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Many of the remaining observations are available from the surface electrocardiogram and can be used by the clinician to characterize the tachycardia. Although analysis of the surface electrocardiogram cannot provide as detailed and specific data as those obtained in the electrophysiology laboratory, a substantial amount of diagnostically important information is obtainable. Observations at the Onset of the Tachycardia If the clinician is fortunate enough to observe the onset of the tachycardia several important observations can be made. If the tachycardia is initiated (or, for that matter, terminated) by an early atria1 or ventricular premature depolarization, reentry is the likely mechanism. Recent evidence has shown that under specific experimental conditions tachyarrhythmias can result when premature stimuli cause oscillatory afterpotentials to reach threshold.6 These arrhythmias do not require conduction delay. However, the role of such “triggered automaticity” in tachycardia in man has not been established. Thus, if one can demonstrate that the initiation of the tachycardia by an atria1 premature depolarization depends on achieving a critical degree of P-R prolongation, then the reentry must involve the A-V conducting system because this is the site of the conduction delay. This finding suggests that the mechanism of the tachycardia is either A-V nodal reentry or A-V reentry involving a concealed bypass tract. Neither sinus nodal reentry, intraatrial reentry nor automatic atria1 tachycardia requires A-V delay for its initiation. Analysis of the P wave configuration of the initial and subsequent beats of the tachycardia is also useful. If the P wave of the initiating atrial premature depolarization is identical to subsequent P waves during the tachycardia, automatic atrial tachycardia is likely.7s In most cases of reentrant supraventricular tachycardia, the initiating atrial premature depolarization will not come from the same area that is depolarized by the impulse as it activates the atria after exiting the reentrant circuit. Finally, if an atria1 premature depolarization initiates the tachycardia and the first atrial complex of the tachycardia is not conducted, then reentry utilizing a concealed bypass tract is ruled out and A-V nodal reentry becomes an extremely unlikely possibility. The basis for these conclusions is that (1) ventricular depolarization is necessary for the impulse to reach the ventricular insertion of the bypass tract, and (2) it is very difficult for reentry to be sustained in the A-V node in the presence of A-V nodal block. Observations During the Tachycardia Several important clues can be gleaned from the surface electrocardiogram during the tachycardia.

Foremost among these are data obtained from the P wave configuration and the position of the P wave relative to the QRS complex during the tachycardia when the P wave is clearly seen. Thus: 1. Absence of a visible P wave during the tachycardia strongly suggests A-V nodal reentry because it implies simultaneous atria1 and ventricular activation. This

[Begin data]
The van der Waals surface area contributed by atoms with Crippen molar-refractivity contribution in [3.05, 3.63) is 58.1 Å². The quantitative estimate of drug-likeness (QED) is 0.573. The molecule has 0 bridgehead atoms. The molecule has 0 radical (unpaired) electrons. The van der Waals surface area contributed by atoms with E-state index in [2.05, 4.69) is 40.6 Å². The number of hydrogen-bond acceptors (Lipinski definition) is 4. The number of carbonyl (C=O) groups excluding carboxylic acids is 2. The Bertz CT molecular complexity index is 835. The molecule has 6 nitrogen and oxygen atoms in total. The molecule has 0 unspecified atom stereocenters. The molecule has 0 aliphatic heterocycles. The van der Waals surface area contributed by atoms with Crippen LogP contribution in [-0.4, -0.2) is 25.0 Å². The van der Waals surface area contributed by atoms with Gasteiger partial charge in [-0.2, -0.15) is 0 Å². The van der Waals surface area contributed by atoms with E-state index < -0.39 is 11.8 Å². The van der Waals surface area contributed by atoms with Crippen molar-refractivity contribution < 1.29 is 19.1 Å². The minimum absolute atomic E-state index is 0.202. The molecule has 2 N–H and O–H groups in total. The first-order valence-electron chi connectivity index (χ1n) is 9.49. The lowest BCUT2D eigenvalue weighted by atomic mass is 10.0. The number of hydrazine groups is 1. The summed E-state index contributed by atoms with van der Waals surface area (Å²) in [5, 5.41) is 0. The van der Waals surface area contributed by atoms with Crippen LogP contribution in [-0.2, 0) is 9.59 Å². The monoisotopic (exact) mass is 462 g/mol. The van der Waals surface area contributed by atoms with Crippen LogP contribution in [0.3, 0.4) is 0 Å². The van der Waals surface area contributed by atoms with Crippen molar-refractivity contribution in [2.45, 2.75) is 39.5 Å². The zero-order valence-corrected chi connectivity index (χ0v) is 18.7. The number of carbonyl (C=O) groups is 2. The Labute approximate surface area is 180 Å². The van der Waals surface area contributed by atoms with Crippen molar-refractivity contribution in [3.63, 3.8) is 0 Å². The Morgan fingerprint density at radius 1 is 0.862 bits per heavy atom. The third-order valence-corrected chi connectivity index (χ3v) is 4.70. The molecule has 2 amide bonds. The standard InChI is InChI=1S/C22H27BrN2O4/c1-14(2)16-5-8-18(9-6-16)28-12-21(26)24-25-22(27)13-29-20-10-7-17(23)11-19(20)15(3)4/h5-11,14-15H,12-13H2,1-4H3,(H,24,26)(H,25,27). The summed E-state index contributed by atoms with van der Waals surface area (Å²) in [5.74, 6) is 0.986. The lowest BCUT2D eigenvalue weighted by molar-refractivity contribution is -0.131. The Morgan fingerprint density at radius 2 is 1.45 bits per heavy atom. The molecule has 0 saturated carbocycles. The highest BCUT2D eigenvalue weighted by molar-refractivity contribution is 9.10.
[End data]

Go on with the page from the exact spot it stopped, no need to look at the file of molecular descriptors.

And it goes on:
May 22,187s

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relation can occur only if the reentrant circuit is confined within the region of the A-V node. A similar relation can occasionally be noted during an automatic His bundle tachycardia. However this arrhythmia is most often nonparoxysmal and related to specific events such as digitalis toxicity, myocardial infarction or open heart surgery. The presence of a bypass tract functioning in retrograde manner is excluded because ventricular depolarization must activate the retrograde limb of the circuit (bypass tract) before the retrograde P wave can appear; thus, atria1 and ventricular activation cannot be simultaneous9 2. Inverted (retrograde) P waves in the inferior leads with an R-P interval less than one half the R-R interval are found in either A-V nodal reentrant supraventricular tachycardia (approximately 3Q percent of patients with A-V nodal reentry) or reentry utilizing a concealed bypass tract (100 percent of these patients will demonstrate this pattern).l 3. Patients with retrograde P waves and long R-P intervals (R-P interval greater than one half the R-R interval) usually have an atypical, and often incessant, form of A-V nodal reentry.lOJl 4. Patients with a P-R interval appropriate for the rate of tachycardia have either sinus nodal reentry, if the P wave is identical to the sinus P wave, or atria1 tachycardia (automatic or reentrant), if the P wave is different from the sinus wave but not retrograde.1~2~3~7 In our patients with supraventricular tachycardia we found a greater incidence of concealed bypass tracts than that reported by Wu et a1.l Approximately 50 percent of our patients with retrograde P waves and a short R-P interval during the tachycardia had concealed bypass tracts (unpublished observations). We have found the P wave configuration in lead I during the tachycardia helpful in analyzing the mechanism of the arrhythmia. We have found that a negative P wave in lead I, if discernible, is diagnostic of a left-sided bypass tract as confirmed with atrial mapping. Because the vast majority of patients with a concealed bypass tract have left-sided A-V connections, including all of Wu’s patients and ours, a negative P wave in lead I assumes major diagnostic significance. The relation of P waves to the QRS complex during the tachycardia provides another valuable diagnostic clue. In patients with concealed extranodal bypass